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Francesco Pellisari Zemi Aria Review


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  • Eye-catching looks
  • Good sound at mid and high volumes
  • Optical input


  • Limited dynamics at lower volumes
  • Lacks advanced features of rivals
  • Limited Wi-Fi support

Key Specifications

  • Review Price: £499.99
  • AirPlay
  • Bluetooth
  • 3.5mm optical/analogue input
  • 120W amplifier

What is the Francesco Pellisari Zemi Aria?

The Francesco Pellisari Zemi Aria is a luxury wireless speaker. As much a piece of striking lounge furniture as audio hardware, it’s no wonder this speaker has been welcomed into the Apple Store catalogue.

It costs £499, and is among the pricier wireless speakers on the market. The quality matches the price in most respects, but this speaker isn’t going to be the perfect fit for everyone, particularly Android owners.

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Francesco Pellisari Zemi Aria – Design and Features

The Francesco Pellisari Zemi Aria is one of the most striking speakers you can buy right now. I recently reviewed the Naim Mu-so Qb, which I described as something of a sophisticate; the Zemi Aria makes it look like a wallflower.

It’s the speaker equivalent of Eero Aarnio’s iconic Ball Chair from 1963. Just Google it to see what I mean.

The ball part isn’t attached to the base, which is a ring of vibration-absorbing foam and acrylic. You can carry the Francesco Pellisari Zemi Aria under your arm like a very big, very expensive bowling ball if you like. A separate base lets you angle its shiny face to the best position in your lounge.

Related: Best Portable Speakers

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That eye-catching grille is the one part of the Francesco Pellisari Zemi Aria’s exterior that is metal. The actual “ball” is made of high-gloss piano-black plastic. Pellisari told me there’s a seam on it, but you’d be hard-pressed to find it. This is a spectacular-looking speaker, much as I can imagine some of you being turned off by the sheer “look at me” factor of it.

The Francesco Pellisari Zemi Aria can be toned down, however. Its silvery grille is held in place by magnets, sitting atop a much plainer fabric grille. Remove it and the Aria will blend in a little more.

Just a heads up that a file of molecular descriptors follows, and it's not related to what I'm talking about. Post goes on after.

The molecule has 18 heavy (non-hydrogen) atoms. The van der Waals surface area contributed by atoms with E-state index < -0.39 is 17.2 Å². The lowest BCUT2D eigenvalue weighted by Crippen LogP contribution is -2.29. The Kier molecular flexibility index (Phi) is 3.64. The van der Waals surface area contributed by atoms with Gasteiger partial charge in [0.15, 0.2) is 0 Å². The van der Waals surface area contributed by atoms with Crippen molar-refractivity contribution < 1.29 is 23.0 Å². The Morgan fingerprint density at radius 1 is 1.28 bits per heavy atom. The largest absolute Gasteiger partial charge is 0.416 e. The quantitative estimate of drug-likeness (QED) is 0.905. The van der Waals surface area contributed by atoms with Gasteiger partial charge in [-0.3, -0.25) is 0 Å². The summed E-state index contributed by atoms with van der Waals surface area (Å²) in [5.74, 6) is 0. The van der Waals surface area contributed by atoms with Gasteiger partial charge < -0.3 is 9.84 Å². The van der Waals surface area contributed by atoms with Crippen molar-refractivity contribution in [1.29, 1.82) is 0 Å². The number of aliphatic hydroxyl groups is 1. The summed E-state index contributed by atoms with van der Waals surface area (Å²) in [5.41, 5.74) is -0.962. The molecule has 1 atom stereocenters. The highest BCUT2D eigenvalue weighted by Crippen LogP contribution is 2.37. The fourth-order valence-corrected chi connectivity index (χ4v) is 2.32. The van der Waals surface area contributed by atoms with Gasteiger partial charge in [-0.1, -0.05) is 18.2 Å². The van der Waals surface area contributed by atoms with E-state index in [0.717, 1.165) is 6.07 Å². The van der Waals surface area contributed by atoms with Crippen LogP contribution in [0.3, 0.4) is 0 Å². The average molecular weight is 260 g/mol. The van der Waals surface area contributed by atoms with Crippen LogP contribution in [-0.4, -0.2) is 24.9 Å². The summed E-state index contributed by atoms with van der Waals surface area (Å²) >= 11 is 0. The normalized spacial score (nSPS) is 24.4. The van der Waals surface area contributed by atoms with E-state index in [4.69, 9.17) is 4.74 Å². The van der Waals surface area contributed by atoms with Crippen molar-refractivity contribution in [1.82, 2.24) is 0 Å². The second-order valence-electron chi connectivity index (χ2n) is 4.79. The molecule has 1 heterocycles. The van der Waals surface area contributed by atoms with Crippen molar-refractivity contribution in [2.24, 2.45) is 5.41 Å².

It’s possible to take of this fabric grille, too, to reveal the drivers, but it doesn’t look as good and is a sure-fire way to end up damaging a tweeter.

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The Francesco Pellisari Zemi Aria’s connections all sit at the rear of the ball. There’s a clever cut-out that holds the figure-of-8 adapter socket, the power button and the 3.5mm aux input that will take both analogue and digital cables. This is a speaker you could plug into a TV or other, older audio devices if need be.

Wi-Fi and Bluetooth with aptX feature on the wireless side, but it’s here that the Francesco Pellisari Zemi Aria slips behind much of the competition at this price. Wireless abilities are quite basic.

To hook up your phone over Wi-Fi you need to a USB adapter – which is included in the box – to physically connect your iPhone or iPad to the ball and then share the network access details using iOS. It’s simple enough to do, but it feels a little dated compared to the offerings of other speakers – and it doesn’t work with Android.

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Android and Windows phone users have to use Bluetooth instead, which offers lower-quality, more rudimentary streaming – even with aptX. The Francesco Pellisari Zemi Aria is a speaker made with iOS devices in mind.

In addition, there’s no app, no multiroom functionality, no possibility of stereo pairing – and to actually get to maximum volume using any input you have to use the included metal remote. This isn’t ideal when the “standard” loudness isn’t actually all that loud.